Professional wine writing is in flux at the moment, seen as an extravagance by most newspapers and book publishers.

Since Jancis published my article a well known female wine writer has been in contact to say is doing what Stephen Skelton MW and myself have done, which is to ditch slow- and low paying publishers for fairly risk-free print-on-demand self-publishing using lulu dot com (Stephen’s books are on Viticulture and UK Vineyards, mine on biodynamics). Said wine writer also appears to relish the greater freedom she will have editorially over what is published by going it alone.

In the old days some of the wealthier wine producers commissioned wine writers to write books about them. Off the top of my head such books already exist in English on Chateau Yquem (Olney), Mas de Daumus Gassac (Mackenzie) and Chateau Margaux (Faith) – but all three tomes could perhaps do with a revision having been published in the 1980s (or earlier) and to be published on paper an in e-form.

What Ryan has done is an example of how technology is allowing smaller, lesser known producers to do what only the big boys and girls could do until recently.

“lavishly illustrated”
“takes advantage of the medium”
“an enterprising first stab at self-publishing”
–Jancis Robinson, Vintner turns e-author 21 Dec 2010

What a trip.  Seven years ago, I was reading the Oxford Companion to Wine and daydreaming about being a winemaker.  And today, the editor of that book and one of the world’s foremost wine writers is bigging up my writing on my little old wine region!

And she knows that I want other winemakers to do the same thing.  I want them to write testimonials for their own regions.  And she sees it as clearly as I do as she wonders “How many more wine producers will be moved to invade the territory that used to be the preserve of professional and many semi-professional wine writers? It could be a perfect activity for the winter months in between those sales trips to Shanghai.”

Of course, Jancis isn’t worried about her job security.  But all the same, I think this is a perfect time to address the notion that I’m encouraging winemakers to take wine writer turf.  I see this more as an opportunity to expand the world of wine writing.

I’m not asking winemakers to steal ground from wine writers.  If we tried to write our own version of the Oxford Companion, we’d do an awful job.  Because we lack objectivity and distance from the subject.  Instead, we have to conquer new lands.  Invent new genres or reinvigorate types of writing that were abandoned in the past century.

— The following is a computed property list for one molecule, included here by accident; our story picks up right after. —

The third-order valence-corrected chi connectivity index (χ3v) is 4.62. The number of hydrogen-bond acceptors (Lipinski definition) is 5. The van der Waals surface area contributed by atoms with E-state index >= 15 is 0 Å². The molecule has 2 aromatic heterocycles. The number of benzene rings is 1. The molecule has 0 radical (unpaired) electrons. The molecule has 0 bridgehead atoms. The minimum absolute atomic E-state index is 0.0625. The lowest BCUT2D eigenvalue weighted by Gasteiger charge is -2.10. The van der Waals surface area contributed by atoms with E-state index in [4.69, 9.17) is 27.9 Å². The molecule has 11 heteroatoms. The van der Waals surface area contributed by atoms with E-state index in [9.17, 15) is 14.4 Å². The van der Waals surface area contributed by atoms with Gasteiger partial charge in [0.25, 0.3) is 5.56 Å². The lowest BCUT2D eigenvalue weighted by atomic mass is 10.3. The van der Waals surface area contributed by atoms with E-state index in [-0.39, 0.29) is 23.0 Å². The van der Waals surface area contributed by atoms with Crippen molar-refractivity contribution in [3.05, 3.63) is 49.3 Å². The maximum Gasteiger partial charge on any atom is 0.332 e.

So what if, in general, winemakers lack the objectivity to write excellent wine manuals and reference books.  That subjectivity makes us perfect authors for authentic portraits of every wine region on earth.  Every appellation, AVA, DOC, DAC, or plain old neighborhood that makes wine has inspired hundreds of winemakers and farmers.  It’s time for farmers to start giving back and sharing our love of our land with the world.  If you’ve ever been touched by a place, it’s time to write your book.   And we’ll win over new readers who weren’t ready for the reference books and tomes.  We’ll enchant them with medieval castles and gorgeous pictures of limestone on clay.  And the next thing you know, they’ll be drinking wine every day and then they’ll want to read more objective books from the critics and pros.  That’s my dream world anyway. Let’s make it happen!

And yes I appreciate that we don’t all have time.  It’s ridiculous that winemakers have to leave the vineyards they love so much for the Shanghai sales trips Jancis alludes to.  But that is life.  We are expected to wear many hats and perform many jobs.  And I think some of you may be ready to be authors.


book cover of wines of carcassonne

How cool is that?  In October, Evan Schnittman told me about Amazon’s self-publishing platform.  And here I am just a couple months later with a book about the wines of carcassonne.  Amazon is mailing me a proof right now.  In January, I’ll approve the proof and Wines of Carcassonne: The Cabardes AOC will be for sale online.  Awesome.